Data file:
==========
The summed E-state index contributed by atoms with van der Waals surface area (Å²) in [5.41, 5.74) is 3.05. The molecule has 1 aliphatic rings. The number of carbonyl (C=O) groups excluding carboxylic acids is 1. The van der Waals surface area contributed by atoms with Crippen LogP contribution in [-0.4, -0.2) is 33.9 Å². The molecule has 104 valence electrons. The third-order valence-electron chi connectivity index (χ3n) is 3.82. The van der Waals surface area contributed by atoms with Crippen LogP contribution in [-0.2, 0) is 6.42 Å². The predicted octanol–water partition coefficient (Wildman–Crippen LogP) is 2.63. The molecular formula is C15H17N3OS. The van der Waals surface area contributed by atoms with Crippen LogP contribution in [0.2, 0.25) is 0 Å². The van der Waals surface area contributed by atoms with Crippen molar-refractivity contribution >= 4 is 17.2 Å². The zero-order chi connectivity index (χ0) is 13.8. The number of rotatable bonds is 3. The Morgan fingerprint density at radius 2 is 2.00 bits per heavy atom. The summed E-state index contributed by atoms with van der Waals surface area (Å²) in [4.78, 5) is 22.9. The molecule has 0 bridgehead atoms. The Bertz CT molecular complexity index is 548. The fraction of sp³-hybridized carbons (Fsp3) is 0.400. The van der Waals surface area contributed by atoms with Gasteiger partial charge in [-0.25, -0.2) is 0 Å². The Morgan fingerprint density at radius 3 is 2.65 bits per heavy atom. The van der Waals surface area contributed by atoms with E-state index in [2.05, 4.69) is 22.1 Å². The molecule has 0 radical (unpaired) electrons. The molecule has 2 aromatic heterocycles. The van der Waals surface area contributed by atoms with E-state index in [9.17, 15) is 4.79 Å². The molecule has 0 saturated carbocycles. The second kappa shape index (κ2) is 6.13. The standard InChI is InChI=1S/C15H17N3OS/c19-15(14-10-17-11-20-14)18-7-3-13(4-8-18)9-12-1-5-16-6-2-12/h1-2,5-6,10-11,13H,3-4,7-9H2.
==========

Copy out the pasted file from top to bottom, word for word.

The summed E-state index contributed by atoms with van der Waals surface area (Å²) in [5.41, 5.74) is 3.05. The molecule has 1 aliphatic rings. The number of carbonyl (C=O) groups excluding carboxylic acids is 1. The van der Waals surface area contributed by atoms with Crippen LogP contribution in [-0.4, -0.2) is 33.9 Å². The molecule has 104 valence electrons. The third-order valence-electron chi connectivity index (χ3n) is 3.82. The van der Waals surface area contributed by atoms with Crippen LogP contribution in [-0.2, 0) is 6.42 Å². The predicted octanol–water partition coefficient (Wildman–Crippen LogP) is 2.63. The molecular formula is C15H17N3OS. The van der Waals surface area contributed by atoms with Crippen LogP contribution in [0.2, 0.25) is 0 Å². The van der Waals surface area contributed by atoms with Crippen molar-refractivity contribution >= 4 is 17.2 Å². The zero-order chi connectivity index (χ0) is 13.8. The number of rotatable bonds is 3. The Morgan fingerprint density at radius 2 is 2.00 bits per heavy atom. The summed E-state index contributed by atoms with van der Waals surface area (Å²) in [4.78, 5) is 22.9. The molecule has 0 bridgehead atoms. The Bertz CT molecular complexity index is 548. The fraction of sp³-hybridized carbons (Fsp3) is 0.400. The van der Waals surface area contributed by atoms with Gasteiger partial charge in [-0.25, -0.2) is 0 Å². The Morgan fingerprint density at radius 3 is 2.65 bits per heavy atom. The van der Waals surface area contributed by atoms with E-state index in [2.05, 4.69) is 22.1 Å². The molecule has 0 radical (unpaired) electrons. The molecule has 2 aromatic heterocycles. The van der Waals surface area contributed by atoms with E-state index in [9.17, 15) is 4.79 Å². The molecule has 0 saturated carbocycles. The second kappa shape index (κ2) is 6.13. The standard InChI is InChI=1S/C15H17N3OS/c19-15(14-10-17-11-20-14)18-7-3-13(4-8-18)9-12-1-5-16-6-2-12/h1-2,5-6,10-11,13H,3-4,7-9H2.